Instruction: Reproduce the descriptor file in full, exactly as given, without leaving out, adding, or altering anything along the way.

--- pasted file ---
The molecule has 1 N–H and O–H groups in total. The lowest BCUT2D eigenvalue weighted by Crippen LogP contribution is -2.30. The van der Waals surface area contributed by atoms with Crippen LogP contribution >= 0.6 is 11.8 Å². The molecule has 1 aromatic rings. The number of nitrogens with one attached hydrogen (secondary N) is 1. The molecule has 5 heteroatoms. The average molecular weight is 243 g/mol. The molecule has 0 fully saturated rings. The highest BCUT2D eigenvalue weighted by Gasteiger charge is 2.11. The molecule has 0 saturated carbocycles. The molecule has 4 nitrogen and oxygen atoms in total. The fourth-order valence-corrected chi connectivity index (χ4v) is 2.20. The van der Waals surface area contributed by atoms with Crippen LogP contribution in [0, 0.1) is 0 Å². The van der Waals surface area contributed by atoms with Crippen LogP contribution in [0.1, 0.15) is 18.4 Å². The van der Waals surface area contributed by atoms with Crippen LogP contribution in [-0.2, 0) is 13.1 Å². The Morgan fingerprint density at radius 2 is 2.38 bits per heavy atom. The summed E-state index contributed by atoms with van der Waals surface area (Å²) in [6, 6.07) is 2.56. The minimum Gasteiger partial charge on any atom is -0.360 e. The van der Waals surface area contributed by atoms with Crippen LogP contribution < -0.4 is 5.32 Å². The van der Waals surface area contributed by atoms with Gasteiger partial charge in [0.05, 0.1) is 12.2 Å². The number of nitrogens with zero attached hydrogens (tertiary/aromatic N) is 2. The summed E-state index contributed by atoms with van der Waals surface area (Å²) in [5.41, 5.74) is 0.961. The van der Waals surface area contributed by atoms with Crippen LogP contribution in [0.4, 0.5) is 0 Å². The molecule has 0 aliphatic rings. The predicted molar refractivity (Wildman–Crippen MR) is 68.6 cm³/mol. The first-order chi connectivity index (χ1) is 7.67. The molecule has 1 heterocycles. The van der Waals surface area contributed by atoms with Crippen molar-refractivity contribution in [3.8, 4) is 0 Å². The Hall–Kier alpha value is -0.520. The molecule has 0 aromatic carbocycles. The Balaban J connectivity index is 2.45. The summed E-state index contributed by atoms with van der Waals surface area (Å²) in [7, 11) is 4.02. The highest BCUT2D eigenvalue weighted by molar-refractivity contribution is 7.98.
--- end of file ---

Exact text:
The molecule has 1 N–H and O–H groups in total. The lowest BCUT2D eigenvalue weighted by Crippen LogP contribution is -2.30. The van der Waals surface area contributed by atoms with Crippen LogP contribution >= 0.6 is 11.8 Å². The molecule has 1 aromatic rings. The number of nitrogens with one attached hydrogen (secondary N) is 1. The molecule has 5 heteroatoms. The average molecular weight is 243 g/mol. The molecule has 0 fully saturated rings. The highest BCUT2D eigenvalue weighted by Gasteiger charge is 2.11. The molecule has 0 saturated carbocycles. The molecule has 4 nitrogen and oxygen atoms in total. The fourth-order valence-corrected chi connectivity index (χ4v) is 2.20. The van der Waals surface area contributed by atoms with Crippen LogP contribution in [0, 0.1) is 0 Å². The van der Waals surface area contributed by atoms with Crippen LogP contribution in [0.1, 0.15) is 18.4 Å². The van der Waals surface area contributed by atoms with Crippen LogP contribution in [-0.2, 0) is 13.1 Å². The Morgan fingerprint density at radius 2 is 2.38 bits per heavy atom. The summed E-state index contributed by atoms with van der Waals surface area (Å²) in [6, 6.07) is 2.56. The minimum Gasteiger partial charge on any atom is -0.360 e. The van der Waals surface area contributed by atoms with Crippen LogP contribution < -0.4 is 5.32 Å². The van der Waals surface area contributed by atoms with Gasteiger partial charge in [0.05, 0.1) is 12.2 Å². The number of nitrogens with zero attached hydrogens (tertiary/aromatic N) is 2. The summed E-state index contributed by atoms with van der Waals surface area (Å²) in [5.41, 5.74) is 0.961. The van der Waals surface area contributed by atoms with Crippen LogP contribution in [0.4, 0.5) is 0 Å². The molecule has 0 aliphatic rings. The predicted molar refractivity (Wildman–Crippen MR) is 68.6 cm³/mol. The first-order chi connectivity index (χ1) is 7.67. The molecule has 1 heterocycles. The van der Waals surface area contributed by atoms with Crippen molar-refractivity contribution in [3.8, 4) is 0 Å². The Hall–Kier alpha value is -0.520. The molecule has 0 aromatic carbocycles. The Balaban J connectivity index is 2.45. The summed E-state index contributed by atoms with van der Waals surface area (Å²) in [7, 11) is 4.02. The highest BCUT2D eigenvalue weighted by molar-refractivity contribution is 7.98.